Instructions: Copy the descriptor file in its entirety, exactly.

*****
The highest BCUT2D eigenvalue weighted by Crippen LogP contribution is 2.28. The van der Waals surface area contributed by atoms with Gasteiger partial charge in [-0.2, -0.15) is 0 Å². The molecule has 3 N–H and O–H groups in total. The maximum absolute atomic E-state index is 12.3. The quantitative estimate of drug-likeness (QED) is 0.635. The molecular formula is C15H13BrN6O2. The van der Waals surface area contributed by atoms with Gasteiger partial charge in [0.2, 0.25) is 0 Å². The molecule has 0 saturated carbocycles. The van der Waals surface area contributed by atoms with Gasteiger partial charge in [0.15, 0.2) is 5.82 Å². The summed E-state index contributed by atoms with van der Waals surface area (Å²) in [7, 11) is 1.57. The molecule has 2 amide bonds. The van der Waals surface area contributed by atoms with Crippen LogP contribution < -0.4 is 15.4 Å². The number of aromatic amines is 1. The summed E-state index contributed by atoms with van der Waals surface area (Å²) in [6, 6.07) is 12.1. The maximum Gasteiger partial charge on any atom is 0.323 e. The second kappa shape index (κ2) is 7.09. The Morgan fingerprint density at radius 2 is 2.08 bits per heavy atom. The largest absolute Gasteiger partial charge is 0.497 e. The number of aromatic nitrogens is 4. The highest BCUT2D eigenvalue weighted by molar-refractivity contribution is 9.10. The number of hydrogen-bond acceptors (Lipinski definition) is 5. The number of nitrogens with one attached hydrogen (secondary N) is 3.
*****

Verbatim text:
The highest BCUT2D eigenvalue weighted by Crippen LogP contribution is 2.28. The van der Waals surface area contributed by atoms with Gasteiger partial charge in [-0.2, -0.15) is 0 Å². The molecule has 3 N–H and O–H groups in total. The maximum absolute atomic E-state index is 12.3. The quantitative estimate of drug-likeness (QED) is 0.635. The molecular formula is C15H13BrN6O2. The van der Waals surface area contributed by atoms with Gasteiger partial charge in [0.2, 0.25) is 0 Å². The molecule has 0 saturated carbocycles. The van der Waals surface area contributed by atoms with Gasteiger partial charge in [0.15, 0.2) is 5.82 Å². The summed E-state index contributed by atoms with van der Waals surface area (Å²) in [7, 11) is 1.57. The molecule has 2 amide bonds. The van der Waals surface area contributed by atoms with Crippen LogP contribution < -0.4 is 15.4 Å². The number of aromatic amines is 1. The summed E-state index contributed by atoms with van der Waals surface area (Å²) in [6, 6.07) is 12.1. The maximum Gasteiger partial charge on any atom is 0.323 e. The second kappa shape index (κ2) is 7.09. The Morgan fingerprint density at radius 2 is 2.08 bits per heavy atom. The largest absolute Gasteiger partial charge is 0.497 e. The number of aromatic nitrogens is 4. The highest BCUT2D eigenvalue weighted by molar-refractivity contribution is 9.10. The number of hydrogen-bond acceptors (Lipinski definition) is 5. The number of nitrogens with one attached hydrogen (secondary N) is 3.